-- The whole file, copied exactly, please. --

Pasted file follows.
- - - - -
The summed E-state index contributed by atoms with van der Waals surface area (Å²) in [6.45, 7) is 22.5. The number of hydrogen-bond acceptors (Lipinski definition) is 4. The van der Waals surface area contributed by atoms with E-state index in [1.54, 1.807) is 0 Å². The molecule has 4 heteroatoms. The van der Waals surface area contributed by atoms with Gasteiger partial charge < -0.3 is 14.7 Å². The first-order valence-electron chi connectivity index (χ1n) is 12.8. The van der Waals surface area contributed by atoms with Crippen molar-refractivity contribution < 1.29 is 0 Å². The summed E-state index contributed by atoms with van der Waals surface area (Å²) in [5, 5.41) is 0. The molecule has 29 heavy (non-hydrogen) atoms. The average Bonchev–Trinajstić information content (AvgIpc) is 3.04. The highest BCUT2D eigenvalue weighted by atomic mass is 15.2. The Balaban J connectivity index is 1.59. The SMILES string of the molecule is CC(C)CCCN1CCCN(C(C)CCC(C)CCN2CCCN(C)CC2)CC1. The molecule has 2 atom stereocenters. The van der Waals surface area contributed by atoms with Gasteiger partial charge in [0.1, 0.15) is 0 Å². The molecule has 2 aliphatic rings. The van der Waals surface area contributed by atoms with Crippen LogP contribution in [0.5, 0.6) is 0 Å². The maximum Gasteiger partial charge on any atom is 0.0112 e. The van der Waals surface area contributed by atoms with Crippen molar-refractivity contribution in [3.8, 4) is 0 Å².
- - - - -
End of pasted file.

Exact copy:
The summed E-state index contributed by atoms with van der Waals surface area (Å²) in [6.45, 7) is 22.5. The number of hydrogen-bond acceptors (Lipinski definition) is 4. The van der Waals surface area contributed by atoms with E-state index in [1.54, 1.807) is 0 Å². The molecule has 4 heteroatoms. The van der Waals surface area contributed by atoms with Gasteiger partial charge < -0.3 is 14.7 Å². The first-order valence-electron chi connectivity index (χ1n) is 12.8. The van der Waals surface area contributed by atoms with Crippen molar-refractivity contribution < 1.29 is 0 Å². The summed E-state index contributed by atoms with van der Waals surface area (Å²) in [5, 5.41) is 0. The molecule has 29 heavy (non-hydrogen) atoms. The average Bonchev–Trinajstić information content (AvgIpc) is 3.04. The highest BCUT2D eigenvalue weighted by atomic mass is 15.2. The Balaban J connectivity index is 1.59. The SMILES string of the molecule is CC(C)CCCN1CCCN(C(C)CCC(C)CCN2CCCN(C)CC2)CC1. The molecule has 2 atom stereocenters. The van der Waals surface area contributed by atoms with Gasteiger partial charge in [0.1, 0.15) is 0 Å². The molecule has 2 aliphatic rings. The van der Waals surface area contributed by atoms with Crippen LogP contribution in [0.5, 0.6) is 0 Å². The maximum Gasteiger partial charge on any atom is 0.0112 e. The van der Waals surface area contributed by atoms with Crippen molar-refractivity contribution in [3.8, 4) is 0 Å².